A Lot of Hot Air?

China’s recent spy balloon that flew over Idaho isn’t anything new—it’s actually a tactic that’s been around for centuries

Union forces inflate the spy balloon Intrepid using gas generators for the Battle of Fair Oaks.

Mathew Brady

Union forces inflate the spy balloon Intrepid using gas generators for the Battle of Fair Oaks.

Lucy Verissimo, reporter

Have you ever seen a white balloon flying in the sky? Did you think it looked strange? If so, you might just be looking at a spy balloon.

On Jan. 31, the recent Chinese spy balloon was first spotted hovering above Northern Idaho before drifting over Montana. Idaho Senator Jim Risch issued a sharp rebuke of the activity, telling reporters that the balloon represented an invasion but didn’t fly over sensitive locations.

And while this might seem like an outdated method of espionage in today’s high-tech world, it’s still an effective way for countries to spy.

Spy Balloon Origins

Some of the first recorded usage of spy balloons occurred during the French Revolution. The French military used balloons for observation in their battle of Fleurus against Britain, Germany and the Netherlands. The information they collected from these balloons may have just helped the French emerge victorious. The balloons saw later use in the battle of Charleroi. The corps d’aerostiers became a part of the French army, disbanding four years later.

On April 12, 1861 at the start of the Civil War, Thaddeus Lowe earned the trust of President Lincoln and started creating spy balloons for the U.S. Lowe was later named Chief Aeronaut in the newly created balloons corp and invented seven of the balloons used by Union forces.

Lowe’s balloons could reach up to a thousand feet with a capacity of 32,000 cubic feet of lifting gas. While the largest balloons, the Intrepid and Union could fit five people or four and a telegrapher, the smallest, the Eagle and Excelsior, had room for only one person. On the ground, these balloons were always tied down by at least 4 to five ropes in case of the wind.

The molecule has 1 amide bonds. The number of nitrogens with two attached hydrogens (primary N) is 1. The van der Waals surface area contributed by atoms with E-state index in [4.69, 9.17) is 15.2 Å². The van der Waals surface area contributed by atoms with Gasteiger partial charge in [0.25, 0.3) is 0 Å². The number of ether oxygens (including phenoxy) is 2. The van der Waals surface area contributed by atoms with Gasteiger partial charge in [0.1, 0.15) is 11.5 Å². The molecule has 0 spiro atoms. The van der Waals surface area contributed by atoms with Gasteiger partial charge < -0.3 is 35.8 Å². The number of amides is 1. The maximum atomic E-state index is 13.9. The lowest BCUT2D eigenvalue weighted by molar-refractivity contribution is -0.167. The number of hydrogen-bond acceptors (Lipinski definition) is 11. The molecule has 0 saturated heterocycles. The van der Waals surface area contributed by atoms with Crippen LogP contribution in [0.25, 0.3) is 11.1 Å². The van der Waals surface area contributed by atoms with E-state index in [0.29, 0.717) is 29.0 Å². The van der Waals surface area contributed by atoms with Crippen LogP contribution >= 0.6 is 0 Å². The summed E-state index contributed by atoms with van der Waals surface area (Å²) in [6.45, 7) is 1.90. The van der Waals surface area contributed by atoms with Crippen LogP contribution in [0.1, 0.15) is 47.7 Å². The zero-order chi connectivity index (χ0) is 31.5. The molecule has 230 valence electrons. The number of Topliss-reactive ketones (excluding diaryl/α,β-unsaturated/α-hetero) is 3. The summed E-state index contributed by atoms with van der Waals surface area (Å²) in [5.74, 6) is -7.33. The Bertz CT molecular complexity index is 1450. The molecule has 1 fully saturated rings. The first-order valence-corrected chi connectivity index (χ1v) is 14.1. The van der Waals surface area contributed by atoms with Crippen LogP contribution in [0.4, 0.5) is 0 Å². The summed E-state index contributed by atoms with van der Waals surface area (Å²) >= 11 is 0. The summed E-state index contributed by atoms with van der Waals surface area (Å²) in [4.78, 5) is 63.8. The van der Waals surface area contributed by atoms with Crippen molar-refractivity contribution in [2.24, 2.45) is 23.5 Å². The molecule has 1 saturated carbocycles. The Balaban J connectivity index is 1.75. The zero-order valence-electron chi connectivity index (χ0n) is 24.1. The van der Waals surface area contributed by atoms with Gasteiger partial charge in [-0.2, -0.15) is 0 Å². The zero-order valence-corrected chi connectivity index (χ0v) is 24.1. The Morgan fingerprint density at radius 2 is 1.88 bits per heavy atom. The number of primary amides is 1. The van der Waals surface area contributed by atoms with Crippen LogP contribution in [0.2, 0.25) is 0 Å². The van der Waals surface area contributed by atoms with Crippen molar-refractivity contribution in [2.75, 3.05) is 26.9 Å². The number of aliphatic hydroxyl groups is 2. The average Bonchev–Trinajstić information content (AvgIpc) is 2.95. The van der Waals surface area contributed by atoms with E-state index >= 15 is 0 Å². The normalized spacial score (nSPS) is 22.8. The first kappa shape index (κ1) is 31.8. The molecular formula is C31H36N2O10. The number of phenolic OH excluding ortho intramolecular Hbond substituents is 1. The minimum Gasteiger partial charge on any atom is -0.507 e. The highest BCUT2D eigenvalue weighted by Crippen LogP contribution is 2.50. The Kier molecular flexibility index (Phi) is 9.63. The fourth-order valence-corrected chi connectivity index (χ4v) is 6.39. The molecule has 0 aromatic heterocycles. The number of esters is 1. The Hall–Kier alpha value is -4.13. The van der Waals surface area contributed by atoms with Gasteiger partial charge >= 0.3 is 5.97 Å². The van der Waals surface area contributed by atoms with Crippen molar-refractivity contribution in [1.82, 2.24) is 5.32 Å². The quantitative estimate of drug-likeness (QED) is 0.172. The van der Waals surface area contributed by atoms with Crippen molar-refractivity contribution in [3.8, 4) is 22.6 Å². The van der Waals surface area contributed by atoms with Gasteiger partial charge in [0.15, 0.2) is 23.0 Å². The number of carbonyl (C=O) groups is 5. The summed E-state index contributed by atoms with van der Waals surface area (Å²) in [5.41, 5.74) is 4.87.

However, the balloons used by Lowe were nothing secretive. They displayed bright colors and designs to intimidate the confederates. They were positioned one thousand feet up in the air, high enough to watch and not get hit.

Even though most balloons were used by the Union, the Confederates had a couple of their own. They used a balloon on a tugboat to monitor the union’s movements during the seven-day campaign on the James River. They were soon forced to flee and leave their boat and balloon behind. The balloons were sometimes efficient and other times not so much. Commanders eventually decided that the limitations outweighed the advantages as the balloon corps disbanded in 1863.

Spy Balloons in the 20th Century

Balloons were used again for military purposes during World War I, only this time they were armed with shotguns and bombs. During World War II, they were used less frequently because of the evolution of planes, which were able to shoot down balloons more easily, oftentimes from German altitude bombers. Balloons were also used to find trench lines and enemy bases while overwater to find ships and submarines.

“The U.S. Army even used balloons in recent wars in Iraq and Afghanistan called aerostats,” said Thomas Paone, an aerospace engineer at the Smithsonian’s Aerospace Museum. “These balloons would be placed at a military base and would float aloft with cameras and other sensors to allow people on the ground to watch for attacks or other things that were happening around the base.”

On February 4, 2023, the U.S. military shot down the Chinese spy balloon was shot down over the coast of South Carolina, receiving the same fate as several others have over the past six years.

And while it might seem like a mission that was doomed to fail, it begs the question: Why not use planes or satellites?

Despite their primitive nature, balloons are still cheaper to operate and require less maintenance since they don’t need to refuel as often. Planes and satellites take much longer to gather information and cost more money to use and maintain.